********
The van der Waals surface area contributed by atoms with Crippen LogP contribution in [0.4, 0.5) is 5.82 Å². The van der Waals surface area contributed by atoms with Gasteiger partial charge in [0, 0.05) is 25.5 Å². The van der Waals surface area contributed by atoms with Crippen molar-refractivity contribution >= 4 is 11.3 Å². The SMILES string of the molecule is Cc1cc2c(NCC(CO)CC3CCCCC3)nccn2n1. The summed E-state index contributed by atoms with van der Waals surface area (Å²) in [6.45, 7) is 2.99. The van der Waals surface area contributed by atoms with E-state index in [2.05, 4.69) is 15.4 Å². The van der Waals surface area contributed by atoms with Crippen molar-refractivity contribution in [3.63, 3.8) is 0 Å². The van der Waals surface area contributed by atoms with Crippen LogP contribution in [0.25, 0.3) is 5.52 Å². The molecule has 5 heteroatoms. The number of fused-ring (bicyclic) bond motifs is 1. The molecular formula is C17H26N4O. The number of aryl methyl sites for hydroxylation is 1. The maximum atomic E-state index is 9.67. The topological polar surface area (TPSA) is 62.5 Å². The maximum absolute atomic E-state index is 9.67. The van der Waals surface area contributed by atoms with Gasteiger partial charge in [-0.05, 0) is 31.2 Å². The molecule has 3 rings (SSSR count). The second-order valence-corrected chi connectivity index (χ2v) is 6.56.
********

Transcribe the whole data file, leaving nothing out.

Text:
The van der Waals surface area contributed by atoms with Crippen LogP contribution in [0.4, 0.5) is 5.82 Å². The van der Waals surface area contributed by atoms with Gasteiger partial charge in [0, 0.05) is 25.5 Å². The van der Waals surface area contributed by atoms with Crippen molar-refractivity contribution >= 4 is 11.3 Å². The SMILES string of the molecule is Cc1cc2c(NCC(CO)CC3CCCCC3)nccn2n1. The summed E-state index contributed by atoms with van der Waals surface area (Å²) in [6.45, 7) is 2.99. The van der Waals surface area contributed by atoms with E-state index in [2.05, 4.69) is 15.4 Å². The van der Waals surface area contributed by atoms with Crippen molar-refractivity contribution in [3.63, 3.8) is 0 Å². The van der Waals surface area contributed by atoms with Crippen LogP contribution in [0.25, 0.3) is 5.52 Å². The molecule has 5 heteroatoms. The number of fused-ring (bicyclic) bond motifs is 1. The molecular formula is C17H26N4O. The number of aryl methyl sites for hydroxylation is 1. The maximum atomic E-state index is 9.67. The topological polar surface area (TPSA) is 62.5 Å². The maximum absolute atomic E-state index is 9.67. The van der Waals surface area contributed by atoms with Gasteiger partial charge in [-0.05, 0) is 31.2 Å². The molecule has 3 rings (SSSR count). The second-order valence-corrected chi connectivity index (χ2v) is 6.56.